It’s been illegal in the UK since 1874, but the importation of saffron was re-imported from India in the early twentieth century in order to improve the taste of the saffron dish. This made the colour of the dye different than that of white saffron, so it has been illegal in the UK ever since. The ban on saffron importation did not last long, however, as Indian saffron was becoming a very popular ingredient for many foods in those days, and some people felt that the colour was too bright and it was too expensive to ban.
It wasn’t until the late 1960s that the colour was officially outlawed in the UK. But the fact that there is a law against certain substances not allowed on the grounds of colour makes it less clear whether the substance is illegal under UK law or not.
The substance is certainly illegal to possess or to sell, even if it’s not explicitly labelled as such. The law against possessing a substance to which it is illegal to be legally supplied was brought into force by the British Criminal Evidence Act, introduced in 1977, to stop people going off the legal supply as they went out and sold what they bought.
The only exception to the prohibition is saffron oil, a substance known to be adulterated as part of the processing of it for sale on the black market. But it’s not clear what substances are permitted to be used.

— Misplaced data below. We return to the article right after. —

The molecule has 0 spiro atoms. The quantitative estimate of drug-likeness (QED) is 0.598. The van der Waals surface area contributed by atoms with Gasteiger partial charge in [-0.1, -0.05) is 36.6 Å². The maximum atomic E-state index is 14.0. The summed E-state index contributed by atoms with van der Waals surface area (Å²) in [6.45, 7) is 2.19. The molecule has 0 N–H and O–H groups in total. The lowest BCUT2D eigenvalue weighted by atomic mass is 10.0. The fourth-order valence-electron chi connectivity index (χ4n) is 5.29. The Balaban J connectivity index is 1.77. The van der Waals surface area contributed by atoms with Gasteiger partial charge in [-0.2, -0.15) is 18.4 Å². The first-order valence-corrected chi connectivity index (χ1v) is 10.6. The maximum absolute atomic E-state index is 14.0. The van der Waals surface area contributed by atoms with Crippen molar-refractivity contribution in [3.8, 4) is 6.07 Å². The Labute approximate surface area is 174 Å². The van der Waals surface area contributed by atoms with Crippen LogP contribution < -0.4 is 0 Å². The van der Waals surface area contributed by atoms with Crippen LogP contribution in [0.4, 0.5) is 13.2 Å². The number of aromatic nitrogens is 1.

Are all saffron flowers illegal?
No. The only flowers banned in the UK are those found growing in countries where illegal substances are banned. This includes the most common and widely used floral flowers such as carnations, chives and rose hips, among many others.
Do all flowers have saffron in them?
The answer to this question depends on where the flower is grown and if it’s grown in a country where saffron is banned.
The main reason that saffron flowers aren’t included in the banned plants list is that most flowers naturally produce a reddish-orange, yellow or red dye in them. There are two main categories of saffron – red and yellow – but saffron is a rare flower, and so not in both categories.
Do saffron flowers get their colour from a seed?
Not really, says John Rennie, the research leader at Plant Biotechnology UK, on the BBC website. “Saffron flowers are not actually planted in
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